Copeland

2015 Result:
Conservative: 14186 (35.8%)
Labour: 16750 (42.3%)
Lib Dem: 1368 (3.5%)
Green: 1179 (3%)
UKIP: 6148 (15.5%)
MAJORITY: 2564 (6.5%)

Category: Semi-marginal Labour seat

Geography: North West, Cumbria. The whole of the Copeland council area and part of the Allerdale council area.

Main population centres: Whitehaven, Keswick, Cleator Moor, Egremont, Millom.

Profile: A seat on the remote west coast of Cumbria. The constituency is a mixture of hill farming countryside, impressive Lake District wilderness, including Scafell Pike itself, and somewhat economically depressed former mining or iron working towns. The main town is Whitehaven, historically a coal mining town and commercial port, mining ceased in the 1980s. The Marchon chemical factory also closed in 2005 leaving the nearby Sellafield nuclear power complex as the most important source of local employment. Keswick, to the north of the constituency, was the first place to produce graphite pencils and was for many years the base of Derwent, the manufacturers of fine art pencils. They are now based just outside the constituency in Lillyhall.

Politics: Copeland and its predecessor seat Whitehaven have been represented by the Labour party since 1935, although not always with comfortable majorities.


Current MP
JAMIE REED (Labour) Born 1973, Whitehaven. Educated at Whitehaven school and Manchester University. Former Sellafield press officer. Former Copeland councillor. First elected as MP for Copeland in 2005. PPS to Tony McNulty 2006-2008, PPS to Harriet Harman 2008-2010.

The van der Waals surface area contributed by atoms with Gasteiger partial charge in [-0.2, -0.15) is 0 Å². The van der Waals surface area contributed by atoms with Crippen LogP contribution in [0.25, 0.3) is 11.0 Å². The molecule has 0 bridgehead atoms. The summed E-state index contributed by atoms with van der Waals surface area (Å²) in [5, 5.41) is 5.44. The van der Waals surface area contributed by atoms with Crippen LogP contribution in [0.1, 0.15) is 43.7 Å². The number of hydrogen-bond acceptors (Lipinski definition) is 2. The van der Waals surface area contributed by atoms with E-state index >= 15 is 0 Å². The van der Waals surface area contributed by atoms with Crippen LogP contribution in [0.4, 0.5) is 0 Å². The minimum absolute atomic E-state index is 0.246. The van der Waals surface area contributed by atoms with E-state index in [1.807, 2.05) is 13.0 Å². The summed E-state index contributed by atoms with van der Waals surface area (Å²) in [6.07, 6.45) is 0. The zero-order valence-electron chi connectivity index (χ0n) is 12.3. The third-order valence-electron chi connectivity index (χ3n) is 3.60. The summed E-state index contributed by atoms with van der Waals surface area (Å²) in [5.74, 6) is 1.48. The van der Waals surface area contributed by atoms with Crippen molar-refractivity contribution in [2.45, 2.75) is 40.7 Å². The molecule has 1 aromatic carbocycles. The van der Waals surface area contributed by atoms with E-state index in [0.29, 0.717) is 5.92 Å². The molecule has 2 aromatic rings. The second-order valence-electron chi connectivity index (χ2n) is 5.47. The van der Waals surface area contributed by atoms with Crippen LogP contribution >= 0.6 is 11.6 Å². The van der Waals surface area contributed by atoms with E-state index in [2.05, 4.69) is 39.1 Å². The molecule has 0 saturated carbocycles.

Past Results
2010
Con: 15866 (37%)
Lab: 19699 (46%)
LDem: 4365 (10%)
BNP: 1474 (3%)
Oth: 1383 (3%)
MAJ: 3833 (9%)
2005*
Con: 10713 (32%)
Lab: 17033 (50%)
LDem: 3880 (11%)
UKIP: 735 (2%)
Oth: 1396 (4%)
MAJ: 6320 (19%)
2001
Con: 13027 (37%)
Lab: 17991 (52%)
LDem: 3732 (11%)
MAJ: 4964 (14%)
1997
Con: 12081 (29%)
Lab: 24025 (58%)
LDem: 3814 (9%)
Oth: 389 (1%)
MAJ: 11944 (29%)

*There were boundary changes after 2005

Demographics
2015 Candidates
STEPHEN HARALDSEN (Conservative)
JAMIE REED (Labour) See above.
DANNY GALLAGHER (Liberal Democrat) Former Preston councillor. Contested Wyre and Preston North 2010.
MICHAEL PYE (UKIP)
ALLAN TODD (Green)
Links
Comments - 1,754 Responses on “Copeland”
  1. The survey I saw was in the Sunday Times and re affordability for first time buyers, so I’d assume data was from either Land Registry records, estate agents and/or the Help to Buy scheme.

    First time buyers presumably don’t go in much for million pound properties in Chelsea.

    Chris R – There’s two distinct and different groups though. Where jobs are based and where people live. Indeed Frank Field referred to this problem of data not being available and up-to-date when the DWP Select Committee was hearing evidence. eg if you look up Lpool Riverside you’d think it had full employment as there are more jobs than adults in that constituency – but of course most doing them do not live there. It’s true that there is ward by ward data from the Census for earnings and so on but it usually takes 3 years for the same to be published by universities or local authorities in reports. The only up-to-date annual figures I’m aware of borough/city-wide are small surveys by trade unions or student unions re the cost of living in different UK cities.